The Benefits of Extra Virgin Olive Oil for Arthritis Management

August 2023

Extra virgin olive oil (or EVOO for short), is a natural oil made from the juice of olives, which are fruits from olive trees commonly found in the Mediterranean region.

EVOO is known for its smooth and fruity taste, fragrant smell, and beautiful golden color. It's not just delicious; it also has special health benefits.

In this article, we dive into the incredible world of EVOO and its promising benefits for arthritis management.

roasted vegetables, salad, smoked salmon on a charcuterie board

EVOO may be able to help reduce symptoms and improve the overall quality of the diet in people with arthritis.

Olive oil is largely made up of omega-9 fatty acids also known as oleic acid which is a healthy monounsaturated fat. Oleic acid can also help with controlling blood cholesterol levels and reducing blood pressure. 

EVOO is not only packed with oleic acid, it also has lots of other good things like polyphenols, and antioxidants. These help make your body healthier and can be especially helpful if you have arthritis.

Here Is How Extra Virgin Olive Oil Can Help With Arthritis:

#1. Fights Inflammation

EVOO is full of polyphenols which can help fight inflammation. They way polyphenols do this is by reducing the activity of enzymes that are involved in the inflammatory process. Polyphenols also help reduce pain and swelling in arthritic joints. This is important because arthritis can cause swelling and pain in your joints. EVOO can help calm that down.

#2. Protects Your Joints

Some forms of arthritis can affect the cartilage in between our joints and cause pain. Research has shown that EVOO is packed full of antioxidants, such as vitamin-E and phenolic compounds, that can help reduce cartilage degeneration. This is done by neutralising harmful free radicals and supporting collagen synthesis - a pivotal cartilage-building block.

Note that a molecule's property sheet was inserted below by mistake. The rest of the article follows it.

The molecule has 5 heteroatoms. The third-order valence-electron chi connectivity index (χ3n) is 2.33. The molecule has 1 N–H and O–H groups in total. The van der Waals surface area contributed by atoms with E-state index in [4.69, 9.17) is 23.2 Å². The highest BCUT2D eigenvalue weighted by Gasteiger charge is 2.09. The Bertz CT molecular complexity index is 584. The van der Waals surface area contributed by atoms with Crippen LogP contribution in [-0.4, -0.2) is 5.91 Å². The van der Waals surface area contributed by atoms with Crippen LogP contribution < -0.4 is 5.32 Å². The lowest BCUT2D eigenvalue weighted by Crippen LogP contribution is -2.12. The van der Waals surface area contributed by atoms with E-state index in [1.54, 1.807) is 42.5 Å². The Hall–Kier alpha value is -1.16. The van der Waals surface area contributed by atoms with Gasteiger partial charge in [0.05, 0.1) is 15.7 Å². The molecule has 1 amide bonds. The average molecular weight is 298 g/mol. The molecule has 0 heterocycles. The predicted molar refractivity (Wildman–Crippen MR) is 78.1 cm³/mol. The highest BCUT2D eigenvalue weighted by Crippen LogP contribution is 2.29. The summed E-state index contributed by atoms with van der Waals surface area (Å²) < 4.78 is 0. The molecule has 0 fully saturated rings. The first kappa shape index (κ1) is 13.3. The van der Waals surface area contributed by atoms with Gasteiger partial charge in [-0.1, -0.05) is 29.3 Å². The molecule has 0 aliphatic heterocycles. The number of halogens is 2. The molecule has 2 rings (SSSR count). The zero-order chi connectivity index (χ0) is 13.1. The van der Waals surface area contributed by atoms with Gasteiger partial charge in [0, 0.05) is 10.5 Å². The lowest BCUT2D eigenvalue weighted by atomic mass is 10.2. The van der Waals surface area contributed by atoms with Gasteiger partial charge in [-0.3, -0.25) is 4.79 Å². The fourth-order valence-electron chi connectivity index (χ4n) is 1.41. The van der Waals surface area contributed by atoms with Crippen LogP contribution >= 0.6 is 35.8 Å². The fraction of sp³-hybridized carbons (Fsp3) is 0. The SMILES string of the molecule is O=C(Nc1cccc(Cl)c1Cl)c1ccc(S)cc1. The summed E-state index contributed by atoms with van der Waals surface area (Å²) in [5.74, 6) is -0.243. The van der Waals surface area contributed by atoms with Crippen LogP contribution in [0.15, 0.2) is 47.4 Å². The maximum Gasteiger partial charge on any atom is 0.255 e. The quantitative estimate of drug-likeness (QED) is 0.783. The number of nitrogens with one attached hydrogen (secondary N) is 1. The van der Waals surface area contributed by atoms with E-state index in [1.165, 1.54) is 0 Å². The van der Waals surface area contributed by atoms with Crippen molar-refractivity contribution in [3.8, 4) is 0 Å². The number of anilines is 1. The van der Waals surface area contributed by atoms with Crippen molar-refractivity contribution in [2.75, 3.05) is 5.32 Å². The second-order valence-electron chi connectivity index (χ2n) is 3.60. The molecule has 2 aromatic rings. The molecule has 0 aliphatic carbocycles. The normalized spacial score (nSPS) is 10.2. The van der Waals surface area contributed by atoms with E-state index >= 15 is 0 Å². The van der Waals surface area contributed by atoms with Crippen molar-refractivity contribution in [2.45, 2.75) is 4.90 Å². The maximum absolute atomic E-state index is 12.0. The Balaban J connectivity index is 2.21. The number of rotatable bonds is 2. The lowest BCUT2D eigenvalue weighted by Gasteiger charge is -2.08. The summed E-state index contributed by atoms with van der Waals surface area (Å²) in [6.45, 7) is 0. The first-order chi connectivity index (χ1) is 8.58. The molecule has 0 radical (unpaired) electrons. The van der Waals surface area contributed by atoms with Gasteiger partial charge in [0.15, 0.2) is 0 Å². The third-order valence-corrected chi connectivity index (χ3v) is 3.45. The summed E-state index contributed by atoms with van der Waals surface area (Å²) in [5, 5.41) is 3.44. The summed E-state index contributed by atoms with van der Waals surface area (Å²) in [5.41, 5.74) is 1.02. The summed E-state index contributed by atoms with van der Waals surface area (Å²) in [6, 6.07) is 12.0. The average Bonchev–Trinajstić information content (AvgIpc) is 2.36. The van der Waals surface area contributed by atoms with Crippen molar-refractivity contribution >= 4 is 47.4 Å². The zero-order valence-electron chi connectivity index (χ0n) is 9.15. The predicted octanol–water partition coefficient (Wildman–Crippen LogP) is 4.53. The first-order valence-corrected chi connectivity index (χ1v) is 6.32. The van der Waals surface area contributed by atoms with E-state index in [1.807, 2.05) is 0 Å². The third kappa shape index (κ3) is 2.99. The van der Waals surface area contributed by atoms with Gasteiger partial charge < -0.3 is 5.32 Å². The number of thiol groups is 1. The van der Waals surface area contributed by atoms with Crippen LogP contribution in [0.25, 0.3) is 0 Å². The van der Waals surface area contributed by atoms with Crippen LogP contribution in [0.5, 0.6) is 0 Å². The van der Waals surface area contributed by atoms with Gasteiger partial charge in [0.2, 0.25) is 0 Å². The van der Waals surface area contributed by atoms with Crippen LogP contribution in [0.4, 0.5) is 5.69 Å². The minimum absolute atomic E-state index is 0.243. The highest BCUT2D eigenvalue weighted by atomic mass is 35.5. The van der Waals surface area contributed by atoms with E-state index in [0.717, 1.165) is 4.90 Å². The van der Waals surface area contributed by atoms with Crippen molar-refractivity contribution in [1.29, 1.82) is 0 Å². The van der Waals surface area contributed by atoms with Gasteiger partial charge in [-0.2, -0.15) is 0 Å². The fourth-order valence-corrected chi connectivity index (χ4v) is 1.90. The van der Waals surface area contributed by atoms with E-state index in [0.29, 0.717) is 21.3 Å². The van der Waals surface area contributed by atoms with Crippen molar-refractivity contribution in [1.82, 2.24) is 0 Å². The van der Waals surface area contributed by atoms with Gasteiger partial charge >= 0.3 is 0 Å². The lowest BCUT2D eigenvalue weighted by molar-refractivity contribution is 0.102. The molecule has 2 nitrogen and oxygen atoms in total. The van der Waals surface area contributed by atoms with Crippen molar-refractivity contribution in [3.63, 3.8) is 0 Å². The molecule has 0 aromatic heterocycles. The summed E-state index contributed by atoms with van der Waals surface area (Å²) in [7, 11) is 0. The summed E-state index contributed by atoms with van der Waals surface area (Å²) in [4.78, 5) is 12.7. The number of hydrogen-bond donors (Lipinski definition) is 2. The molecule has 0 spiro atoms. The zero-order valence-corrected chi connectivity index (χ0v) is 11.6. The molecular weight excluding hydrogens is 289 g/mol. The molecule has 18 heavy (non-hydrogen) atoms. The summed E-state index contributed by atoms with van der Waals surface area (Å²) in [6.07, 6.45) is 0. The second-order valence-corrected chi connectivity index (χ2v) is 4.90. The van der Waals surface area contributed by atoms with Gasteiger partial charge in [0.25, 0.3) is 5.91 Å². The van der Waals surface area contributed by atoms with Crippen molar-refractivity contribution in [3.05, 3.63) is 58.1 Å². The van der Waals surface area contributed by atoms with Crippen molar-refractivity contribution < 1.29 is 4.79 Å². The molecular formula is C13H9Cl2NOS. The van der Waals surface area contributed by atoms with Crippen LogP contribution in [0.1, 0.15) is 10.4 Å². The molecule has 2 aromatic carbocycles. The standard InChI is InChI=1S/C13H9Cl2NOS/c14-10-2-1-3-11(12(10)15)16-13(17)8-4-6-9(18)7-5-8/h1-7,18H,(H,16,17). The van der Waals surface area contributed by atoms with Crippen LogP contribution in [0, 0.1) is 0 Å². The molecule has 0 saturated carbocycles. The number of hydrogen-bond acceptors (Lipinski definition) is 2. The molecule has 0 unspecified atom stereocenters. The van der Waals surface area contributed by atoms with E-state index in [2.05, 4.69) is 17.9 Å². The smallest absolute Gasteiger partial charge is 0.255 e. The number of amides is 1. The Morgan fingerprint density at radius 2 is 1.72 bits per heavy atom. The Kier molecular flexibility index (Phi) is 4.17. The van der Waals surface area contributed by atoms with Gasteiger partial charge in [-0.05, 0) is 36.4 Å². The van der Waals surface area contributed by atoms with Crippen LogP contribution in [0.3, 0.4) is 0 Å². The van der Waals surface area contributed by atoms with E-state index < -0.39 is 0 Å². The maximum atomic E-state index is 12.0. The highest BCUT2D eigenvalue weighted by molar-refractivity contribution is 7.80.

#3. Diminished Disease Activity

New studies are showing that EVOO may help reduce the overall disease activity in arthritis. One study found that regular EVOO consumption may reduce inflammation levels in synovial cells (that produce synovial fluid) of rheumatoid arthritis patients. The polyphenols in EVOO could be the reason as they seem to fight against a main cause of arthritis inflammation. 

#4. Enhanced Bone Health

If you have been told to watch your bone health from the doctor due to a higher risk of osteoporosis. EVOO contains a compound called oleuropein, which may have a role in promoting bone formation and prevent bone loss. Animal studies have shown that this compound in EVOO, may have a role in strengthening bones which could supposedly help prevent fractures associated with arthritis. It is certainly a space to watch as the research progresses!

Incorporating EVOO Into Your Lifestyle:

Embracing EVOO in your arthritis management plan can be both delightful and effective. Here's how to harness its goodness:

  • Dip and Drizzle: Use EVOO as a dipping sauce for bread or a drizzle over salads. It adds a flavourful twist while delivering its health benefits.
  • Cooking Companion: EVOO can be used for sautéing, roasting, and grilling. It imparts a rich taste to your dishes while infusing them with its health benefits.
  • Daily Dose: Aim for a daily consumption of 2-3 tablespoons of EVOO. The shelf life of freshly produced EVOO can range between 18 and 30 months. However, it is best consumed within 12 months from the date of harvest.
  • Quality Matters: Opt for high-quality, authentic EVOO. Look for labels that indicate "Extra Virgin" and check for dark, opaque glass bottles to preserve freshness.

Here’s a recipe you might love to try if you are excited to try EVOO

Tomato and mozzarella salad served with fresh basil and drizzled with EVOO

  • 3 large Roma tomatoes, sliced
  • 45g mozzarella cheese, sliced
  • 3 Tbsp Extra Virgin Olive oil
  • 2 Tbsp balsamic vinegar
  • ¼ teaspoon salt
  • ¼ cup minced fresh basil

More Information and Support


  • Puel, C., Mathey, J., Agalias, A., Kati-Coulibaly, S., Mardon, J., Obled, C., … & Coxam, V. (2006). Dose–response study of effect of oleuropein, an olive oil polyphenol, in an ovariectomy/inflammation experimental model of bone loss in the rat. Clinical Nutrition, 25(5), 859-868.
  • Serreli, G., & Deiana, M. (2020). Extra Virgin Olive Oil Polyphenols: Modulation of Cellular Pathways Related to Oxidant Species and Inflammation in Aging. Cells, 9(2), 478.
  • Nediani, C., Ruzzolini, J., Romani, A., & Calorini, L. (2019). Oleuropein, a Bioactive Compound from Olea europaea L., as a Potential Preventive and Therapeutic Agent in Non-Communicable Diseases. Antioxidants (Basel, Switzerland), 8(12), 578.

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